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5 Key Factors for GIS-Based Decision Support Systems

The Geographic Information Systems (GIS) is initially intended to automate mapping and spatial analysis. The nature of GIS, which associate attribute data with graphical entities, has opened new perspectives and motivated goals aiming at positioning GIS as the key component to be integrated in the decision-making process.

The integration of GIS components into the decision making system can help improve the performance of operational business processes. This reposition of GIS requires functional evolution tools, but also a change of the implementation strategies. These strategies should be more flexible and participatory. The composition of the project team, skills and overhaul capabilities of the internal processes of the organization, also play a key role in this development.

Introduction

GIS combines technical information with graphics which enabled the creation of legacy databases and spatial analysis tools development. As computers are becoming more powerful and location-based data are being used more often, GIS is targets as the spatial component in the information system that help decision-making process.

However, the new targets were not always met. The implementation of a GIS is a complex process. This complexity results from the interaction of a large number of actors and dynamic systems. Delays in implementation increase the risk of GIS projects, which may face competition from parallel initiatives driven by different departments or business units.

In practice, GIS is used primarily for mapping such as a base map including referential and environmental data. Using spatial analysis applications is opportunistic. Several factors contribute to this situation:

  • Organizational factors – the culture of the organization and the strategic position of GIS in the information systems.
  • Functional factors – when a company’s activities beyond the scope of IT’s strategic skills, operation, maintenance, training and development of business applications will be outsourced.
  • Technological factors – the features of spatial analysis are limited and GIS solutions are poorly integrated into the information system.
  • Data factors – The data necessary for analysis are not available or the quality of spatial data is not in line with the analysis processes that are required for decision-making.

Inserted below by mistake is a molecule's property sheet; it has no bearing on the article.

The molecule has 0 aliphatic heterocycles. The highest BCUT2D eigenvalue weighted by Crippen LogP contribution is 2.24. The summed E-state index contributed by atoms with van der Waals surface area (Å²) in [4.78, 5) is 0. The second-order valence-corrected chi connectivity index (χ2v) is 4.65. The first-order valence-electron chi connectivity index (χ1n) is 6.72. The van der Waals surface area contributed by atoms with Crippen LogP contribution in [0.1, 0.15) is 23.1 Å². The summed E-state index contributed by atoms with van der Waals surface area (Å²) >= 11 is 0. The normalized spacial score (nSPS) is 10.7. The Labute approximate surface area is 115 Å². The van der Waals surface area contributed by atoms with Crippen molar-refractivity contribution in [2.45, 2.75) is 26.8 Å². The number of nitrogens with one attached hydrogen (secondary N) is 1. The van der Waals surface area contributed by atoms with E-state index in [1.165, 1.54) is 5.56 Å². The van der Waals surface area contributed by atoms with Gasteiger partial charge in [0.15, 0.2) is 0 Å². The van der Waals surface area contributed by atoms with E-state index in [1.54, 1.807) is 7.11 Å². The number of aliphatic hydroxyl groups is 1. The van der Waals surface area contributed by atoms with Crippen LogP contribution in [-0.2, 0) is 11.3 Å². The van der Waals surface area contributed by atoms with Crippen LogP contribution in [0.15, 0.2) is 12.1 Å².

• Human factors – the critical skills for the use of GIS in decision support processes are external to the company.

Integrated GIS support systems for decision

Three technological characteristics are essential to the formation of GIS in the future:

  • Basic features of spatial data associated with a spatial engine which is ability to structure and analyze spatial data.
  • The capabilities of interoperability within the information system.
  • Integration of help features to the decision, in the context of problem solving.

The decision-making process is usually complex. In order to build a GIS-based decision support system, organizations are required to invest time and efforts for the long-term approach to build a GIS database as well as flexible tools which are available to the team who responsible for performing analysis, identifying alternatives and recommending decisions. But these components are not always available in the systems currently. This situation reinforces the perception of excessive complexity of these systems.

However, if organizations are able to overcome those technical barriers, integrating GIS information system in a pattern of decision support system can facilitate the development of responses to cost reduction and service level improvement, which are the major constraints faced by many organizations.

Organizational factors

The objectives pursued in the implementation of GIS solutions are closely related to the economic model of the organization. If the business model determines the orientation of the GIS project, structure and culture of the organization will determine the terms of its development and deployment.

Although GIS have a transverse nature, their use is limited in many cases to a service or a business function. This can cause the emergence of parallel GIS initiatives with various scopes, driven by different departments and units. These initiatives share common requirements in terms of data and basic features, but often involve the use of heterogeneous configurations, or redundant.